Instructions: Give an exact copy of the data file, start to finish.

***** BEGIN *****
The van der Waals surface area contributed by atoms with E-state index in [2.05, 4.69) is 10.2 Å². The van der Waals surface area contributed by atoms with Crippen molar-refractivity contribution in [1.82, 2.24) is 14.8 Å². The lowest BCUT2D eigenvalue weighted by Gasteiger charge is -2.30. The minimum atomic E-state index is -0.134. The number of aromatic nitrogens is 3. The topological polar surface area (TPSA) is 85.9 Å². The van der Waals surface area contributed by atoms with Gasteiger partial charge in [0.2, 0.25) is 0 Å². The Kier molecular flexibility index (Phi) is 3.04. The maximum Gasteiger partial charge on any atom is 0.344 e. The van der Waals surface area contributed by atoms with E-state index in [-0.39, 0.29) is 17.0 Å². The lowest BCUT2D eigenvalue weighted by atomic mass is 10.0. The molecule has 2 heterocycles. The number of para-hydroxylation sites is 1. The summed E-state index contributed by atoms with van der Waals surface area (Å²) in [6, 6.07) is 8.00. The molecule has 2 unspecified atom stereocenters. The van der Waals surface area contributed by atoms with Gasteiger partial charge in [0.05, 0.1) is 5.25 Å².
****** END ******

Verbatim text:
The van der Waals surface area contributed by atoms with E-state index in [2.05, 4.69) is 10.2 Å². The van der Waals surface area contributed by atoms with Crippen molar-refractivity contribution in [1.82, 2.24) is 14.8 Å². The lowest BCUT2D eigenvalue weighted by Gasteiger charge is -2.30. The minimum atomic E-state index is -0.134. The number of aromatic nitrogens is 3. The topological polar surface area (TPSA) is 85.9 Å². The van der Waals surface area contributed by atoms with Gasteiger partial charge in [0.2, 0.25) is 0 Å². The Kier molecular flexibility index (Phi) is 3.04. The maximum Gasteiger partial charge on any atom is 0.344 e. The van der Waals surface area contributed by atoms with E-state index in [-0.39, 0.29) is 17.0 Å². The lowest BCUT2D eigenvalue weighted by atomic mass is 10.0. The molecule has 2 heterocycles. The number of para-hydroxylation sites is 1. The summed E-state index contributed by atoms with van der Waals surface area (Å²) in [6, 6.07) is 8.00. The molecule has 2 unspecified atom stereocenters. The van der Waals surface area contributed by atoms with Gasteiger partial charge in [0.05, 0.1) is 5.25 Å².